- The institution is ‘actually genius,’ president-elect tweets
- Improbable effort to overturn result amasses signatures online
President-elect Donald Trump on Tuesday praised the Electoral College, an American institution that’s drawn the ire of some Hillary Clinton backers after her surprising loss in last week’s election.
“If the election were based on total popular vote I would have campaigned in N.Y. Florida and California and won even bigger and more easily,” Trump said on Twitter, where his famously frequent and free-wheeling commentary has faded somewhat as he turns to preparations to take office in January.
“The Electoral College is actually genius in that it brings all states, including the smaller ones, into play. Campaigning is much different!” he said.
Clinton led Trump by almost 1 million votes nationally out of almost 130 million counted, the Cook Political Report said Monday as millions of votes remained to be tallied.
U.S. presidents are elected by garnering at least 270 Electoral College votes, which Trump did by winning key battleground states; upsetting Clinton in some places thought safe for Democrats, such as Pennsylvania and Wisconsin; and retaining vote-rich Republican strongholds.
Clinton was boosted in the popular vote by her dominance in the populous Democratic strongholds of New York and California.
A petition on Change.org calls for Electoral College voters from states Trump won “to ignore their states’ votes and cast their ballots for Secretary Clinton” when they convene in December because Trump “is unfit to serve” and because Clinton “won the popular vote.” The highly improbable effort has gathered 4.3 million supporters, the website said.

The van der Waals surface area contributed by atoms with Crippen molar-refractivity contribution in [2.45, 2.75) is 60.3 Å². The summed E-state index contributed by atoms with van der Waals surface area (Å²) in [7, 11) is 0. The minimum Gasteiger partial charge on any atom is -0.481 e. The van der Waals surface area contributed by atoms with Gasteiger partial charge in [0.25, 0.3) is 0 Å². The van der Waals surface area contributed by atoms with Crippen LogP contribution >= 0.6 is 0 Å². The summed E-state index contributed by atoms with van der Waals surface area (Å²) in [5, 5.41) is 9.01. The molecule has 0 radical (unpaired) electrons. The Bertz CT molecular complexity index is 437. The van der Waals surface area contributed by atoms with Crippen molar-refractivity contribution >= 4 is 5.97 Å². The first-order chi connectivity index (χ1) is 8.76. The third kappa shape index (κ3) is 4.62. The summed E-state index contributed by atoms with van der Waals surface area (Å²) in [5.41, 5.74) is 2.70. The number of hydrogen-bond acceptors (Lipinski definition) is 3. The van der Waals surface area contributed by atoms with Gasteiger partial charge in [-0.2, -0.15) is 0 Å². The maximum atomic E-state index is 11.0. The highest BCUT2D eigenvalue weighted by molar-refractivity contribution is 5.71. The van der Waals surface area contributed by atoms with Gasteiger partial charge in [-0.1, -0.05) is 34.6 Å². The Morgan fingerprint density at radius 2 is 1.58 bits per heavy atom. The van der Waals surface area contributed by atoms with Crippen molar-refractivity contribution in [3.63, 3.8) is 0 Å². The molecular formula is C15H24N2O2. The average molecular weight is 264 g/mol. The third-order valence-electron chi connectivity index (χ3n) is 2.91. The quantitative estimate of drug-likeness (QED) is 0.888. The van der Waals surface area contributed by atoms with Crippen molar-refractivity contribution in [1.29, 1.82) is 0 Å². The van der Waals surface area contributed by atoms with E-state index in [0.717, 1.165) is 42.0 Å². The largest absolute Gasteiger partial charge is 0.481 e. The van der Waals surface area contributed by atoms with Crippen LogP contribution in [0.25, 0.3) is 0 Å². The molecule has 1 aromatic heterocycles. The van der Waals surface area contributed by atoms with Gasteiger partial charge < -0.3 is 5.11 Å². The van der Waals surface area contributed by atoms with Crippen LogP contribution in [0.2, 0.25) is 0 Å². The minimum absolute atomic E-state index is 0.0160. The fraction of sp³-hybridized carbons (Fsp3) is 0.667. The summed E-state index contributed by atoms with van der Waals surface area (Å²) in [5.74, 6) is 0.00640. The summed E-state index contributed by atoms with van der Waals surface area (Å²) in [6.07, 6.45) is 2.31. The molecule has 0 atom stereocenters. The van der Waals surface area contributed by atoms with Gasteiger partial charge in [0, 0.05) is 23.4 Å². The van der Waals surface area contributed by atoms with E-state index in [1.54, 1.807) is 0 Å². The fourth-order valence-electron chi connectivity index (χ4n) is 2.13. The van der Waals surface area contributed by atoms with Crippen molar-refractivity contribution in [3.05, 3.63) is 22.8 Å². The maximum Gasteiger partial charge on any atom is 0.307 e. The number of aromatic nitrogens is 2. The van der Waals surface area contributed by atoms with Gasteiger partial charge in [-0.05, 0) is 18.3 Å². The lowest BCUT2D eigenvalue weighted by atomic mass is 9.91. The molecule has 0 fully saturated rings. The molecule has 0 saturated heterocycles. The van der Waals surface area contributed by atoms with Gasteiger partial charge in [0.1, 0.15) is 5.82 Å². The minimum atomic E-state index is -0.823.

Underscoring Democrats’ discontent, U.S. Senator Barbara Boxer of California even plans to introduce a bill into the Republican-controlled chamber to abolish the Electoral College and use the popular vote to pick presidents, her office said.
“This is the only office in the land where you can get more votes and still lose,” Boxer said in a statement. “The Electoral College is an outdated, undemocratic system that does not reflect our modern society.”
Trump’s comments were a change of tune from the 2012 election, when he called the Electoral College “a disaster for a democracy” on Twitter as it initially looked as if Republican Mitt Romney might have won the popular vote while losing the White House to President Barack Obama.